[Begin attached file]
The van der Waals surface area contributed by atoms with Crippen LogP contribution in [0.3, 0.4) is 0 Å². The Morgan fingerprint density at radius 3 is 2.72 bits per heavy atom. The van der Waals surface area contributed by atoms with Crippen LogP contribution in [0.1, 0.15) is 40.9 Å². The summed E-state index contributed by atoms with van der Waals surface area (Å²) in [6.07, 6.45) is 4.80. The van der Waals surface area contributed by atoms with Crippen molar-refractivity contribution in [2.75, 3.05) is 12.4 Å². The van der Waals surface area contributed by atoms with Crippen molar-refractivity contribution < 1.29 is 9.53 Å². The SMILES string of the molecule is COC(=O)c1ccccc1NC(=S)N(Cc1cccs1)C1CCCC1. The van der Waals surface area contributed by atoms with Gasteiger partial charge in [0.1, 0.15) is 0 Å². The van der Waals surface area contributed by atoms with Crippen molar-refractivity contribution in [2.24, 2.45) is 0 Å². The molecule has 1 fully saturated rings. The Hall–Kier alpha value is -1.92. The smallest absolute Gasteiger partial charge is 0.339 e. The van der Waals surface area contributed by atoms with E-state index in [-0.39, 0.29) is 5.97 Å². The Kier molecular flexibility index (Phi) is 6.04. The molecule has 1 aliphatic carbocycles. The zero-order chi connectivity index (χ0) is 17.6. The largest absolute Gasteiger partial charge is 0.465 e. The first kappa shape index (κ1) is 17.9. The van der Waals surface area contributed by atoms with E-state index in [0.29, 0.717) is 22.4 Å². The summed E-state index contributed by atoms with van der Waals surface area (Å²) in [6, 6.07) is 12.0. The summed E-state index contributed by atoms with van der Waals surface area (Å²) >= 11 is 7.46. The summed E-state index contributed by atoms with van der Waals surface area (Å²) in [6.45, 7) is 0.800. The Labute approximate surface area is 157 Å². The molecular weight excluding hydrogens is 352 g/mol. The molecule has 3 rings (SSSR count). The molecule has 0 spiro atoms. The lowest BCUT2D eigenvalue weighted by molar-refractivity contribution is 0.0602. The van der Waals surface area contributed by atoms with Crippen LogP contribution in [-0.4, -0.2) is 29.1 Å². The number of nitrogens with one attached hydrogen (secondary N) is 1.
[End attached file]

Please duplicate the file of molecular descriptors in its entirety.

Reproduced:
The van der Waals surface area contributed by atoms with Crippen LogP contribution in [0.3, 0.4) is 0 Å². The Morgan fingerprint density at radius 3 is 2.72 bits per heavy atom. The van der Waals surface area contributed by atoms with Crippen LogP contribution in [0.1, 0.15) is 40.9 Å². The summed E-state index contributed by atoms with van der Waals surface area (Å²) in [6.07, 6.45) is 4.80. The van der Waals surface area contributed by atoms with Crippen molar-refractivity contribution in [2.75, 3.05) is 12.4 Å². The van der Waals surface area contributed by atoms with Crippen molar-refractivity contribution < 1.29 is 9.53 Å². The SMILES string of the molecule is COC(=O)c1ccccc1NC(=S)N(Cc1cccs1)C1CCCC1. The van der Waals surface area contributed by atoms with Gasteiger partial charge in [0.1, 0.15) is 0 Å². The van der Waals surface area contributed by atoms with Crippen molar-refractivity contribution in [2.24, 2.45) is 0 Å². The molecule has 1 fully saturated rings. The Hall–Kier alpha value is -1.92. The smallest absolute Gasteiger partial charge is 0.339 e. The van der Waals surface area contributed by atoms with E-state index in [-0.39, 0.29) is 5.97 Å². The Kier molecular flexibility index (Phi) is 6.04. The molecule has 1 aliphatic carbocycles. The zero-order chi connectivity index (χ0) is 17.6. The largest absolute Gasteiger partial charge is 0.465 e. The first kappa shape index (κ1) is 17.9. The van der Waals surface area contributed by atoms with E-state index in [0.29, 0.717) is 22.4 Å². The summed E-state index contributed by atoms with van der Waals surface area (Å²) in [6, 6.07) is 12.0. The summed E-state index contributed by atoms with van der Waals surface area (Å²) >= 11 is 7.46. The summed E-state index contributed by atoms with van der Waals surface area (Å²) in [6.45, 7) is 0.800. The Labute approximate surface area is 157 Å². The molecular weight excluding hydrogens is 352 g/mol. The molecule has 3 rings (SSSR count). The molecule has 0 spiro atoms. The lowest BCUT2D eigenvalue weighted by molar-refractivity contribution is 0.0602. The van der Waals surface area contributed by atoms with Crippen LogP contribution in [-0.4, -0.2) is 29.1 Å². The number of nitrogens with one attached hydrogen (secondary N) is 1.